Memories of who we are now, who we were, who we wanted to become, are wrapped up in memories of where we are, where we were, and where we will be (would like to be)
Jones and Garde-Hansen 2012: 4
To explore the complexity of the performances of Jewish memories and identities in the context of contemporary migrations, the project focuses on the spatial dimension of personal and shared experiences. This perspective allows grasping, beyond the mere movement of migrants across space, the deep existential implications of leaving, encountering and inhabiting places for individuals and groups (Tuan 1977).
Methodologically, Europe’s (In)Visible Jewish Migrants turns to “mapping,” “the tool long favoured by geographers,” as it “offers a different way to achieve the goal of capturing complexity” (Bodenhamer 2015: 17).
I invited different professionals who work with exceptional sensitivity with “the visual” to work together on a research-creation project, to find an answer to the question I have long pondered: does the form of a map – whether creative, deep or thick – fit the knowledge – complex, diverse or contradictory – embedded in a life story?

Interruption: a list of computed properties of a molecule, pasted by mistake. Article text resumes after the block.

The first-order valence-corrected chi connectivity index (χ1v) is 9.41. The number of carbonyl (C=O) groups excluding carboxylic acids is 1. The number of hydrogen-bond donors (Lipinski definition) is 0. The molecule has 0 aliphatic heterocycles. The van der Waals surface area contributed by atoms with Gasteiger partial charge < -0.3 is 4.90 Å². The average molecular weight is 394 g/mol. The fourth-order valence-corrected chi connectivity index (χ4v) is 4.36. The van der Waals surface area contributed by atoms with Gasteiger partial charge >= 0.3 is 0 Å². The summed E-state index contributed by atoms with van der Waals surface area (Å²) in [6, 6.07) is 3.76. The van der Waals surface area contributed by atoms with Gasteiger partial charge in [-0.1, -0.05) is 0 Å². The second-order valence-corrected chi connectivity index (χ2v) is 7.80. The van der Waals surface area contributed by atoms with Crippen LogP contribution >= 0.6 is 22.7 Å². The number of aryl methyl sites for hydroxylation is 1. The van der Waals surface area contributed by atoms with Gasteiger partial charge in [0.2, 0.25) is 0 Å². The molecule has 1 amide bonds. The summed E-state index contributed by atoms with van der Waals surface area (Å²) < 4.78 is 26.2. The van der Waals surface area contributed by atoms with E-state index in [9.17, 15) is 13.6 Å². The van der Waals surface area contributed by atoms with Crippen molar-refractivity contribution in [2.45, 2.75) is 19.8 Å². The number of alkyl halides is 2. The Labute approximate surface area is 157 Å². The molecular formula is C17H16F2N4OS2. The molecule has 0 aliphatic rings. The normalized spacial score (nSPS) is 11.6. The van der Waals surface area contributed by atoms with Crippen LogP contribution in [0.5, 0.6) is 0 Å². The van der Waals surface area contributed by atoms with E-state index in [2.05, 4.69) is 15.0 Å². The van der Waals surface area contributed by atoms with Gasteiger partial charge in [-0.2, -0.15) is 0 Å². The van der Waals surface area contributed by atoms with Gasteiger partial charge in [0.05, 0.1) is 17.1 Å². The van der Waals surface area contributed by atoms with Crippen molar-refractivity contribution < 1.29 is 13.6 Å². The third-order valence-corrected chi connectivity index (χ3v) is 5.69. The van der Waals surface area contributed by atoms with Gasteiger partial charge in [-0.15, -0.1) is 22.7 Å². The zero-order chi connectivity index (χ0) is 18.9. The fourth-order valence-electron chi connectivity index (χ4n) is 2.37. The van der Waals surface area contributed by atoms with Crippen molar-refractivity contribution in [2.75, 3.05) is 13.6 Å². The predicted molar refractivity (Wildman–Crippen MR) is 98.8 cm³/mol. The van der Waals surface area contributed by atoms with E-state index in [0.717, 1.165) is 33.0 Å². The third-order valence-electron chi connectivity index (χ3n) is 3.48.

This section offer a first overview of the outputs realised in the framework of such collaborations.
Tuan Y.F., Space and Place. The Perspective of Experience, University of Minnesota Press, Minnesota, 1977.
Bodenhamer D.J., “Narrating Space and Place”, in Bodenhamer D.J. et al. (eds), Deep Maps and Spatial Narratives, Indiana University Press, Bloomington and Indianapolis, 2015, p.17.
On spatial humanities:
Bodenhamer D.J. et al. (eds), The Spatial Humanities. Gis and the Future of Humanities Scholarship, Indiana University Press, Bloomington and Indianapolis, 2010.
On digital humanities: Presner T. et al., HyperCities. Thick Mapping in the Digital Humanities, Harvard University Press, Cambridge and London, 2014.